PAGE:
Rob Abrazado (flatvurm) wrote,
Rob Abrazado
flatvurm

Out of control

Okay, so, like a million years ago I put up a post asking for ideas from you people about stuff to blog about. I got some responses, and then I never did anything about it. But, as I'm now sitting around these days slowly going totally fucking nuts, I figured maybe I'd take a crack at writing something. I mean, shit, I just spammed a mailing list trying to start a conversation about anal intrusion. This has got to be better than that, right? Right.

So.

Someone asked: Do you think you're in control of your life? Do you think that most people are in control of their lives?

In order: yes and no, and yes and no.

I think these questions are basically related, and I think also that they're big, big questions. I think the answer lies mostly in what is meant by "control." I think people, myself included, have both more and less control than they think.

More
One way I think people feel needlessly out of control is when they regard consequences as prohibition. In a sense, then, we have total control of our lives. As creatures of will, we should basically be able to do anything of which we are physically capable. Of course, we don't, because most of those actions are pretty stupid. But there are times when people feel "trapped," like they have no control over the choices they have to make, because of lack of alternatives or means or whatever. I should know...I feel like that a lot. But the truth is that we have the freedom to exercise a lot of control over our lives. Where it falls apart is that we probably aren't going to be happy with the outcome.

Some people feel trapped in a life they don't want. A crappy job, maybe, or they don't like where they live, or they don't like their family. But they go through life anyway with things being as they are, and they don't do anything about it, because there's nothing else to be done. In fact, there are things to be done, but they all involve consequences, and that's why we don't do them.

We keep that crappy job, because we "need" the money. But it is within our power to control that aspect of our lives. We can quit. We can quit right now. We just need to accept the consequences of that action in order to do so...we will not have any more income, we may make it very difficult on ourselves to find another job (depending how we quit, etc.), we may lose friends, our homes, the ability to buy food, etc. But never let it be said that we didn't have that choice. ;) Likewise, we can move to a new town, we can leave our families...we can basically do whatever we want, if we had zero regard for ourselves or other people. But, generally, we have nonzero regard, and so we do what we do, because we do not want to bear the cost of doing otherwise.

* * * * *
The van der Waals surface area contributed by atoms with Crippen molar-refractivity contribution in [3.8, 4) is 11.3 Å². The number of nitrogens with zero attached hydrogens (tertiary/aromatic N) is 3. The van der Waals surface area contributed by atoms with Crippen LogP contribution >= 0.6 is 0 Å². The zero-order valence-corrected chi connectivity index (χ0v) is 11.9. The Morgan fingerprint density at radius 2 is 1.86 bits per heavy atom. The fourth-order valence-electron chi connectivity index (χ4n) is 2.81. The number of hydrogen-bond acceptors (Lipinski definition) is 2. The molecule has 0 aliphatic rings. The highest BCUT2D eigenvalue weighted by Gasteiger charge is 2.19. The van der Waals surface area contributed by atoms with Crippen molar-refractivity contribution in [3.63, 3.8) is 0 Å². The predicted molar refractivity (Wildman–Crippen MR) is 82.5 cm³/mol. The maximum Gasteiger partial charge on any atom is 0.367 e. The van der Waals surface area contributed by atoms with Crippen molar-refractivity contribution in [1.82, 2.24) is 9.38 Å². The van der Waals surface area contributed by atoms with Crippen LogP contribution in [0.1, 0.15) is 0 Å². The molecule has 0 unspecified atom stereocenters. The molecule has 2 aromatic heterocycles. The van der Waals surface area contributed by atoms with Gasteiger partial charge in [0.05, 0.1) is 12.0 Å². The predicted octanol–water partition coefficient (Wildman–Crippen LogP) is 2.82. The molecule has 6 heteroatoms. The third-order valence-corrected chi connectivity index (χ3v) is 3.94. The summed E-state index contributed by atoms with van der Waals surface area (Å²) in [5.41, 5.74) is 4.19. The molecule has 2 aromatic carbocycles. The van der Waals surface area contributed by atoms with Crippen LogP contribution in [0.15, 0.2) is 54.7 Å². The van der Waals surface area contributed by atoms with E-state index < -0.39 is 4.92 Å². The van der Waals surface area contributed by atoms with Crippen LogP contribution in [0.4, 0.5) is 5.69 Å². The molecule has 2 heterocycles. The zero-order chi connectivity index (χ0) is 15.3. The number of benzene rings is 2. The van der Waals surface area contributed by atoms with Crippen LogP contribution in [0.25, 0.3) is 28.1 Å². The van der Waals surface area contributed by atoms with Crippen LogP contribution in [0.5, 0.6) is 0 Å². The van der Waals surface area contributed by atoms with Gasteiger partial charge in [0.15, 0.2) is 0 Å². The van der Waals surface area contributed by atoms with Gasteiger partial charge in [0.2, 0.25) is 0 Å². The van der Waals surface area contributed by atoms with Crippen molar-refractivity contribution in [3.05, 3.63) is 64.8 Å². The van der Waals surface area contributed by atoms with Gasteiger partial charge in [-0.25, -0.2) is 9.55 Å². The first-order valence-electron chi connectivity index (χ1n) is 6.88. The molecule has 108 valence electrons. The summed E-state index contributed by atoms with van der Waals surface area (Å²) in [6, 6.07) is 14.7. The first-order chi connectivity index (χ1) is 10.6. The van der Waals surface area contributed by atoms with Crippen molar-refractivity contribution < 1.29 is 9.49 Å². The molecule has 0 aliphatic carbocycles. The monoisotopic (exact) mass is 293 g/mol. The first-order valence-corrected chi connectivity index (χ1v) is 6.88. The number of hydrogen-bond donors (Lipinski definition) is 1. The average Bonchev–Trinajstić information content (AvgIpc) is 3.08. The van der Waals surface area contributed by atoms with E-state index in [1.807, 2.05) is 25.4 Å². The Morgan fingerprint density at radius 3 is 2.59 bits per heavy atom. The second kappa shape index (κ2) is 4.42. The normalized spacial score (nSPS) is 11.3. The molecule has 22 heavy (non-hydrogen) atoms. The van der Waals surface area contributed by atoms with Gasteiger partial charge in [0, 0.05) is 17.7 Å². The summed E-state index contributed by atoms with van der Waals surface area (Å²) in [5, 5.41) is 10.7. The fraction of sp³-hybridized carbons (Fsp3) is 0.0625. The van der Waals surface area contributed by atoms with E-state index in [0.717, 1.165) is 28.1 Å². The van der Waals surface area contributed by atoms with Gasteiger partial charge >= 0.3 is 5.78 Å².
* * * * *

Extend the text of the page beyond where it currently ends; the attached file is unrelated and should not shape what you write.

So a lot of control that we think we don't have, we actually do. We just choose not to use it. And often, for good reason.

Less
Now, even though we all have this vast decision-making ability available to us, we don't always have the opportunity to put it to good use. Any of a limitless number of futures could be available to me, if I only had the chance to see them or try them out. We are limited in what control we have over our lives often by what we know, and what we know (or what we experience, same thing) is often so dependent on "random" and "meaningless" events that we are really just subject to a zillion crazy coincidences every day, and in a sense, those dictate our lives to us, and not the other way around. I mean, you can examine any little aspect of your life and find that it has been dependent on a million other things happening just so. And not just "random" stuff, either, but the decisions that other people make also interfere with how our lives are lead. In a sense, their control mucks with our control.

Like...when I went to Rensselaer, I got to be pretty good friends with this guy who was really into pool, so he taught me a lot about pool and I used to hang out with him all the time in pool halls around Troy. At one, there was this one waittress who I liked, and so I spent time chatting with her and I'd usually give her extra tips and stuff. Ironically, she wasn't that into me, but she did like my friend, and they actually ended up together, and when I left school, they were going to move in together.

Except...that never happened. I didn't go to Rensselaer, I went to Carnegie Mellon. I was going to go to Rensselaer, but I didn't. As a result, that girl never hung around that guy, because he was a crappy tipper, and so was the guy he ended up hanging out with who wasn't me. That guy and that girl might have been happy together, but events conspired so that they'd never have the chance to find out. Regardless of the amount of control they exerted over their own lives, they just couldn't manufacture events on their own in such a way that they would spend time with each other. Funny ol' world.

In Between
So in the end, I say deal with what you got. :) You can control a lot about your life, maybe even more than you give yourself credit for, because we're not used to thinking about controlling certain aspects of our lives. In that same breath, though, we don't have nearly as much control as we think; there will always be things going on which directly affect us and over which we have no control of our own. So do we have control? Do we not? Maybe. I think what matters most is that we do the best we can, however we can.
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